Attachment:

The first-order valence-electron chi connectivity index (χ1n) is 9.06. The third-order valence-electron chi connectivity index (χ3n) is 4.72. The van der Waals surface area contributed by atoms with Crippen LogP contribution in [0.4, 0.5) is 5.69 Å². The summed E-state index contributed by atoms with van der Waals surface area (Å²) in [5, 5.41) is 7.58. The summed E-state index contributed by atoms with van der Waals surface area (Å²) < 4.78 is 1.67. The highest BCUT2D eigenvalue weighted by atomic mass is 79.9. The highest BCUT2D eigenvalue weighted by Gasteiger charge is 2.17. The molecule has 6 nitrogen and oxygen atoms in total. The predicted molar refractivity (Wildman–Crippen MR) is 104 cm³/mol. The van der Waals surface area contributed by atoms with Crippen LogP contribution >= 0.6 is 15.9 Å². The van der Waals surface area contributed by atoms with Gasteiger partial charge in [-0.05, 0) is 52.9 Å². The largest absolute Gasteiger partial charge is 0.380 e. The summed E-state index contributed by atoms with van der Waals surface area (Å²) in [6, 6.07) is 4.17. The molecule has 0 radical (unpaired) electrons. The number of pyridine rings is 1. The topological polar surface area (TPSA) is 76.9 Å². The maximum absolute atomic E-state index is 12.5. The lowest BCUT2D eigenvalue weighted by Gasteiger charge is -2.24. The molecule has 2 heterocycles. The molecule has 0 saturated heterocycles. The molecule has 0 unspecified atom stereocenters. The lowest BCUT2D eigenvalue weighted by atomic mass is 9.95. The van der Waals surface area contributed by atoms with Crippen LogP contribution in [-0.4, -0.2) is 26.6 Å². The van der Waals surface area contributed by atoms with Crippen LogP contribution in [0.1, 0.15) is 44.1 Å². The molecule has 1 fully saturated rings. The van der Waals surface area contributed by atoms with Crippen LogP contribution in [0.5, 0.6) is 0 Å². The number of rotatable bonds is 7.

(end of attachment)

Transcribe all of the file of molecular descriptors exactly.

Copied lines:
The first-order valence-electron chi connectivity index (χ1n) is 9.06. The third-order valence-electron chi connectivity index (χ3n) is 4.72. The van der Waals surface area contributed by atoms with Crippen LogP contribution in [0.4, 0.5) is 5.69 Å². The summed E-state index contributed by atoms with van der Waals surface area (Å²) in [5, 5.41) is 7.58. The summed E-state index contributed by atoms with van der Waals surface area (Å²) < 4.78 is 1.67. The highest BCUT2D eigenvalue weighted by atomic mass is 79.9. The highest BCUT2D eigenvalue weighted by Gasteiger charge is 2.17. The molecule has 6 nitrogen and oxygen atoms in total. The predicted molar refractivity (Wildman–Crippen MR) is 104 cm³/mol. The van der Waals surface area contributed by atoms with Crippen LogP contribution >= 0.6 is 15.9 Å². The van der Waals surface area contributed by atoms with Gasteiger partial charge in [-0.05, 0) is 52.9 Å². The largest absolute Gasteiger partial charge is 0.380 e. The summed E-state index contributed by atoms with van der Waals surface area (Å²) in [6, 6.07) is 4.17. The molecule has 0 radical (unpaired) electrons. The number of pyridine rings is 1. The topological polar surface area (TPSA) is 76.9 Å². The maximum absolute atomic E-state index is 12.5. The lowest BCUT2D eigenvalue weighted by Gasteiger charge is -2.24. The molecule has 2 heterocycles. The molecule has 0 saturated heterocycles. The molecule has 0 unspecified atom stereocenters. The lowest BCUT2D eigenvalue weighted by atomic mass is 9.95. The van der Waals surface area contributed by atoms with Crippen LogP contribution in [-0.4, -0.2) is 26.6 Å². The van der Waals surface area contributed by atoms with Crippen LogP contribution in [0.1, 0.15) is 44.1 Å². The molecule has 1 fully saturated rings. The van der Waals surface area contributed by atoms with Crippen LogP contribution in [0.5, 0.6) is 0 Å². The number of rotatable bonds is 7.